Jobs That Can Harm Your Heart

The risks for developing a cardiovascular disease differ depending on various factors, including a person's job and place of work. Researchers have found the risk of heart diseases may also depend on the industry sector in which a person works.

There are 2 main groups of occupations that are harmful for the heart.

pilot 2If your occupation falls into any of these two groups, you should take increased care of your heart and vessels in order to avoid the negative influence your job has on your heart and to prevent serious health problems. 

The 1st group includes occupations that combine:

  • Low physical activity;
  • Situations in which one needs to quickly evaluate a situation and make crucial decisions;
  • Responsibility for a large number of people;
  • 24-hour shift schedule and night shifts.

This group of jobs includes:

  • Air and railway traffic controllers;
  • Pilots;
  • Locomotive drivers;
  • Drivers (like bus drivers, etc.);
  • Administrators;
  • Executive positions (Presidents, Ministers, Public Works Directors, Managers of plants, enterprises, power stations, etc.).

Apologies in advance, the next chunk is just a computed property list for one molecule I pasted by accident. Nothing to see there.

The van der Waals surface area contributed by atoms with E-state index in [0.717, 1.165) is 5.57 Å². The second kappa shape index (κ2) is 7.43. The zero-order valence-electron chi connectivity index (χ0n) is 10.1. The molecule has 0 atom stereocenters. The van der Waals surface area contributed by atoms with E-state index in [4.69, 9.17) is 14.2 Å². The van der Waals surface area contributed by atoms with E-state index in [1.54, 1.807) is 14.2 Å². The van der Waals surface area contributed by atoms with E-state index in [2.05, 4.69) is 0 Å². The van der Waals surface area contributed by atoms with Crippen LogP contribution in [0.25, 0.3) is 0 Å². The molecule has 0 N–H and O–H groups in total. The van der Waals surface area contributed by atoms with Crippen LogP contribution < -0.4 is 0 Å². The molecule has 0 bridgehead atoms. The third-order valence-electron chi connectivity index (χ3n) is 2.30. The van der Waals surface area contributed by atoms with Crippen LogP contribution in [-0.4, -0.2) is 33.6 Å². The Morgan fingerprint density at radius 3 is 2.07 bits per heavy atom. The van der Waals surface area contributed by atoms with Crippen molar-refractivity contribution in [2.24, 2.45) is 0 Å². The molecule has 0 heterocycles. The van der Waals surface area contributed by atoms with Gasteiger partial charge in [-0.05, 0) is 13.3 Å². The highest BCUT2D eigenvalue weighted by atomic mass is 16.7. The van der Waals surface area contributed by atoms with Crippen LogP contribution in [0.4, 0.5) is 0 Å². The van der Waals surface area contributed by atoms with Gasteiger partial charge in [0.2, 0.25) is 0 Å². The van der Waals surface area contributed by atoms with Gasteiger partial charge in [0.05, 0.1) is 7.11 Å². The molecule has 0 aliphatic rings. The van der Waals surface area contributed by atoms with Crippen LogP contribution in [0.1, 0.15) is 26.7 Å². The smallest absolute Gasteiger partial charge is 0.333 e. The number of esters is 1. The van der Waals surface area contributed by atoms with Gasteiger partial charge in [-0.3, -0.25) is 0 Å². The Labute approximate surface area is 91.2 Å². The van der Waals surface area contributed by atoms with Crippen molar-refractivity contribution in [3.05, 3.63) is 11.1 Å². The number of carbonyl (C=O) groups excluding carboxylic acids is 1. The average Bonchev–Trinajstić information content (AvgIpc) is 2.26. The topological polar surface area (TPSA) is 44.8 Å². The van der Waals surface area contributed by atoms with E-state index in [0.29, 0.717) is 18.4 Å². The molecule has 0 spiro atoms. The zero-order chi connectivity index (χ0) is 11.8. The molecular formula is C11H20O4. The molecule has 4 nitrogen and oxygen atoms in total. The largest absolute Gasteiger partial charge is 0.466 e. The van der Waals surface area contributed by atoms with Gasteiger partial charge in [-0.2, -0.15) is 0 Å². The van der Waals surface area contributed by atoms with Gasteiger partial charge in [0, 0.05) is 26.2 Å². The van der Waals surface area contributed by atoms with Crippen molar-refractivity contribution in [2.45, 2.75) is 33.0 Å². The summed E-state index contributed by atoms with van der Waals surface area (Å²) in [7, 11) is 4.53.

Here are some recommendations for people who are in the 1st group of jobs.

Once your working day is over, you should shift your attention to something not related to your work and, leave all your working issues at work:

  • Try walking home after your work day - fresh air and physical activity will help relieve stress;
  • Have a chat with a friend.  During a free and easy conversation, the emotional tension caused by working issues is reduced and the negative energy accumulated during the day is released.  During such conversation you are switching over to a different emotional ‘wave’ which will help you forget about your work;
  • healthy-lifestyleOnce you are at home, try doing something with your hands - drawing, knitting, cross-stitching, cooking a dinner, etc.;
  • Listen to calm and relaxing music;
  • Make sure that your diet includes foods which contain a lot of protein (lean meat, cheese, cereals, etc.);
  • Take B-vitamin complex (B1, B6, etc.) and ascorbic acid;
  • Take a walk in the evening for not less than 1 hour.  This will help calm your nervous system, improve heart function and normalize your sleep;
  • Have a good night’s sleep of not less than 8 hours, and it’s better to go to bed no later than 10 p.m.
  • Engage in active sports:
    • Football;
    • Volleyball;
    • Tennis;
    • Badminton;
    • Running;
    • Cycling;
    • Skiing;
    • Dancing;
    • Aerobics.

 You should not: